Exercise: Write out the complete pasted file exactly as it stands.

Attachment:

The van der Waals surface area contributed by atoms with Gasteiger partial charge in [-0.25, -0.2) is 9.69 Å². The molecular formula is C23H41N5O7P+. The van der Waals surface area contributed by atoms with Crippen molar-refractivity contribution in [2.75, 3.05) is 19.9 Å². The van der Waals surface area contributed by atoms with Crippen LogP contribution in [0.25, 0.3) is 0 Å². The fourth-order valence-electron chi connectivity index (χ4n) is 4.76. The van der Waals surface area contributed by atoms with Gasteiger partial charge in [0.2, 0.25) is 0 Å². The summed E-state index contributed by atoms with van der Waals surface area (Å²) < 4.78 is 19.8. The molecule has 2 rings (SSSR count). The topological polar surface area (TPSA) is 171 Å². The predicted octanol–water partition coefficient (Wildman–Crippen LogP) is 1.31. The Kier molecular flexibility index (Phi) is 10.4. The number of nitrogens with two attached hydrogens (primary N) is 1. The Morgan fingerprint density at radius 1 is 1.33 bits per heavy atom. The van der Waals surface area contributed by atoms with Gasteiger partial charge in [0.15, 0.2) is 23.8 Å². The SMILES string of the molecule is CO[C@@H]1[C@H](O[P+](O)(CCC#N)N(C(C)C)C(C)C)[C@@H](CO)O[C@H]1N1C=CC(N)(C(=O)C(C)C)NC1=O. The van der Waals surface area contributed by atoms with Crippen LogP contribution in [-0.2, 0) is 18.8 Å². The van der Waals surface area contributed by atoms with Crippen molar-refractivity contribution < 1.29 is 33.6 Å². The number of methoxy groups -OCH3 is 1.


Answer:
The van der Waals surface area contributed by atoms with Gasteiger partial charge in [-0.25, -0.2) is 9.69 Å². The molecular formula is C23H41N5O7P+. The van der Waals surface area contributed by atoms with Crippen molar-refractivity contribution in [2.75, 3.05) is 19.9 Å². The van der Waals surface area contributed by atoms with Crippen LogP contribution in [0.25, 0.3) is 0 Å². The fourth-order valence-electron chi connectivity index (χ4n) is 4.76. The van der Waals surface area contributed by atoms with Gasteiger partial charge in [0.2, 0.25) is 0 Å². The summed E-state index contributed by atoms with van der Waals surface area (Å²) < 4.78 is 19.8. The molecule has 2 rings (SSSR count). The topological polar surface area (TPSA) is 171 Å². The predicted octanol–water partition coefficient (Wildman–Crippen LogP) is 1.31. The Kier molecular flexibility index (Phi) is 10.4. The number of nitrogens with two attached hydrogens (primary N) is 1. The Morgan fingerprint density at radius 1 is 1.33 bits per heavy atom. The van der Waals surface area contributed by atoms with Gasteiger partial charge in [0.15, 0.2) is 23.8 Å². The SMILES string of the molecule is CO[C@@H]1[C@H](O[P+](O)(CCC#N)N(C(C)C)C(C)C)[C@@H](CO)O[C@H]1N1C=CC(N)(C(=O)C(C)C)NC1=O. The van der Waals surface area contributed by atoms with Crippen LogP contribution in [-0.2, 0) is 18.8 Å². The van der Waals surface area contributed by atoms with Crippen molar-refractivity contribution < 1.29 is 33.6 Å². The number of methoxy groups -OCH3 is 1.